75 Oregon Law Review 49 (1996)
Posted: 7 Nov 1996
The article describes the role of "Certification Authorities" (CAs) in the emerging field of electronic commerce. CAs issue certificates to participants in electronic commerce that provide indicia of identity or authority, or supply a transactional timestamp. Several states, including California, Utah, Washington, Florida, Georgia, and New Mexico, have passed ,or are considering, legislation to regulate CAs; the article seeks to inform this process by examining the law applicable to the issuance of digital certificates absent specific legislation. As part of an effort to identify legal problems CAs are likely to engender, the article examines a CA's potential liability if a customer tricks a CA into issuing a false identity credential. Among the issues discussed are the size of the class of foreseeable relying parties and whether the CA produces a "good" or a "service" or a hybrid of the two under Article 2 of the U.C.C. The article concludes with a survey of the major arguments for and against regulation of CAs, and cautions against over-hasty grants of blanket immunity of CAs against liability for their own negligence.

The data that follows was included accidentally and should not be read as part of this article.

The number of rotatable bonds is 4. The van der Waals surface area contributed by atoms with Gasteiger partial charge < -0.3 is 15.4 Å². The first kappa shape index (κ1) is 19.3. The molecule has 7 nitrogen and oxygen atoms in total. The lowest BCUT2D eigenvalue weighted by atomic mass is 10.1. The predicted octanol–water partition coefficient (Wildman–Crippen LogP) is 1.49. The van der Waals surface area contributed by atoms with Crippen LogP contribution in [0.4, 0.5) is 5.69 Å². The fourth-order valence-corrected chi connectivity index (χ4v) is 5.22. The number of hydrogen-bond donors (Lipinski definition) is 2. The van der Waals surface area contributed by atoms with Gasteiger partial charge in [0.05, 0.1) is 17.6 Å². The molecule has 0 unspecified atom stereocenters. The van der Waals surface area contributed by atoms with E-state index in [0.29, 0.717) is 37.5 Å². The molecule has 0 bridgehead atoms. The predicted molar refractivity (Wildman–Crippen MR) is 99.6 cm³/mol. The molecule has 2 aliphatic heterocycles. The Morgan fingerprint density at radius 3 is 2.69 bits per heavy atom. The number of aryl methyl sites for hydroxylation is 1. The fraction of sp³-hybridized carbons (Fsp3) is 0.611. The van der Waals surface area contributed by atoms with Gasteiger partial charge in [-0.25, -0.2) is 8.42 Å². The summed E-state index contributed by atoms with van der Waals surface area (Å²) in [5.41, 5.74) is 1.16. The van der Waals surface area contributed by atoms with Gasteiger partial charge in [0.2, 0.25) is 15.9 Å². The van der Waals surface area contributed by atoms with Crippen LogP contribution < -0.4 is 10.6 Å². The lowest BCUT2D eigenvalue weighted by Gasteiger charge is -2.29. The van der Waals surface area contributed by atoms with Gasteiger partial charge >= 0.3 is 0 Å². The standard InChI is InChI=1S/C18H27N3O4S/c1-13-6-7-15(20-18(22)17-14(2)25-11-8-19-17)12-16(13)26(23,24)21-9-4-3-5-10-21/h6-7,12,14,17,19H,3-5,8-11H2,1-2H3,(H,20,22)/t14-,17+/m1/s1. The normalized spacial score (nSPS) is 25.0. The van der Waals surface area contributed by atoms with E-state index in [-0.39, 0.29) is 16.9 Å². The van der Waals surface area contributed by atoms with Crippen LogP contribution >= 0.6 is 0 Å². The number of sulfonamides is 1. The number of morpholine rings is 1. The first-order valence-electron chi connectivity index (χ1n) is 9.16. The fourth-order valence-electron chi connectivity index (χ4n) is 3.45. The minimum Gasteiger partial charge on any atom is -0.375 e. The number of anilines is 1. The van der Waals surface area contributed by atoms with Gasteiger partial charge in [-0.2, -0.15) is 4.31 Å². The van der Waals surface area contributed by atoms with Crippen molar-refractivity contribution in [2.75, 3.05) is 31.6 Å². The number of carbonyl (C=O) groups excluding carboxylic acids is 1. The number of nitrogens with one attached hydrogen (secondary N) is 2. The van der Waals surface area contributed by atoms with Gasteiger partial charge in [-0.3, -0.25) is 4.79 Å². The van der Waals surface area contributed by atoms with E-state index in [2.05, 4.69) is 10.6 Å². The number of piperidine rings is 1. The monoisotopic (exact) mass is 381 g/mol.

JEL Classification: K13, K22
Suggested Citation: Suggested Citation
Froomkin, A. Michael, The Essential Role of Trusted Third Parties in Electronic Commerce. 75 Oregon Law Review 49 (1996). Available at SSRN: https://ssrn.com/abstract=11450